Just as the web, mobile phones, tablets, video-chatting, etc. have transformed the way we shop, read and communicate, the health care industry is leveraging digital technology to better serve patients. Following are some of the ways in which the healthcare sector is using the latest technology:
Visiting a doctor for routine medical care for many individuals isn’t convenient. Yet putting off a visit can end up causing even more problems, particularly for those suffering from chronic diseases such as hypertension and diabetes, which are mainly treated at home with drugs and lifestyle modifications. Failing to manage these diseases inevitably can lead to emergency room visits, heart attacks, strokes, enormous costs, and huge burdens on nursing homes and other social-care institutions. Now patients can choose to “visit” doctors virtually, including by videoconferencing or via a mobile app on an Android or iPhone. Telemedicine, as it is known, is the remote delivery of healthcare services, such as health assessments or consultations, over the telecommunications infrastructure. It allows healthcare providers to evaluate, diagnose, and treat patients without the need for an in-person visit. In fact, more than 15 million Americans received some kind of medical care remotely in 2015, according to the American Telemedicine Association.
Smart phones are now being used to help manage Type 2 diabetes, which is most often the result of being overweight and inactive. Mobile tools are available to help patients track their food, exercise and weight against goals set to reverse their Type 2 diabetes. The key is that technology makes these interventions convenient, affordable and scalable.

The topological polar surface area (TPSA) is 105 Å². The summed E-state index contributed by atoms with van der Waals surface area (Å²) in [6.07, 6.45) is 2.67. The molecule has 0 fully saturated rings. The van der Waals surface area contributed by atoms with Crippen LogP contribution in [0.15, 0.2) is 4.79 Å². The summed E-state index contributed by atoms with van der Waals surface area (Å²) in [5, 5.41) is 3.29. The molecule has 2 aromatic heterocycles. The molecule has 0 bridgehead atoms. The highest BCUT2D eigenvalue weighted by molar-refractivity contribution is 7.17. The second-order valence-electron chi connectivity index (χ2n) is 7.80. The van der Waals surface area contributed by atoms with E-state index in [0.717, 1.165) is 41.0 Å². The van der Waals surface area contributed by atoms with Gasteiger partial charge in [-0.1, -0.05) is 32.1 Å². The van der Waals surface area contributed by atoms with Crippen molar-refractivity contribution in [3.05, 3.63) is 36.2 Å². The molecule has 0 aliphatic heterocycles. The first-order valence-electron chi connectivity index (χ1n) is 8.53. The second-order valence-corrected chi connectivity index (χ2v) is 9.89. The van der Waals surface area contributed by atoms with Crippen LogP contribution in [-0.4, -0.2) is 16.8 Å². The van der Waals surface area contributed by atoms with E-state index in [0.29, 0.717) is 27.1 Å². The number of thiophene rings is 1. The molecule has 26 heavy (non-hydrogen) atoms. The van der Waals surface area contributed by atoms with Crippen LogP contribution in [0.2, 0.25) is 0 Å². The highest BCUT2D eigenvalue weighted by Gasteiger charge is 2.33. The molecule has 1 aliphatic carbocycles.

Prescription drug adherence and management is another area set to benefit from technology. Studies show that fewer than 50% of patients adhere to their medication regiment, adding an estimated $290 billion annually to the American health system. One company has developed sensor technology so small it can be swallowed and combined with drugs in pill form. When the pill dissolves in the stomach, the sensor is activated and transmits data to a wearable patch on the outside of the body and on to a smartphone app. This enables patients and their clinicians to see how well they are adhering to their prescription.
Smart assistive technology is being used for people with disabilities or long-term conditions to help them perform tasks or activities. For example, there is tremor spoon already on the market for use by people with Parkinson’s disease. By incorporating sensors and deploying its data analytic expertise, the aim is to provide people or health professionals with information about how someone’s tremor characteristics and severity change over time – and to understand more about the disease across a population. Smart inhalers work on a similar idea, passively detecting each use, location and the surrounding air quality, allowing insights into what triggers asthma attacks.
With new technologies like these come opportunities for the healthcare system: improving the accuracy and usefulness of gathered patient information, changing how and where care is delivered; and offering new ways to prevent, predict, detect and treat illness. Of course, there are challenges as well, including privacy issues, regulatory compliance, and payment for such services, among others.
As a provider of end-to-end insurance solutions for the healthcare industry, RPS is committed to keeping our agents and brokers up to date with how the landscape of this sector is changing. We are also committed to helping you respond to their insurance and risk management needs as technology brings new opportunities and challenges.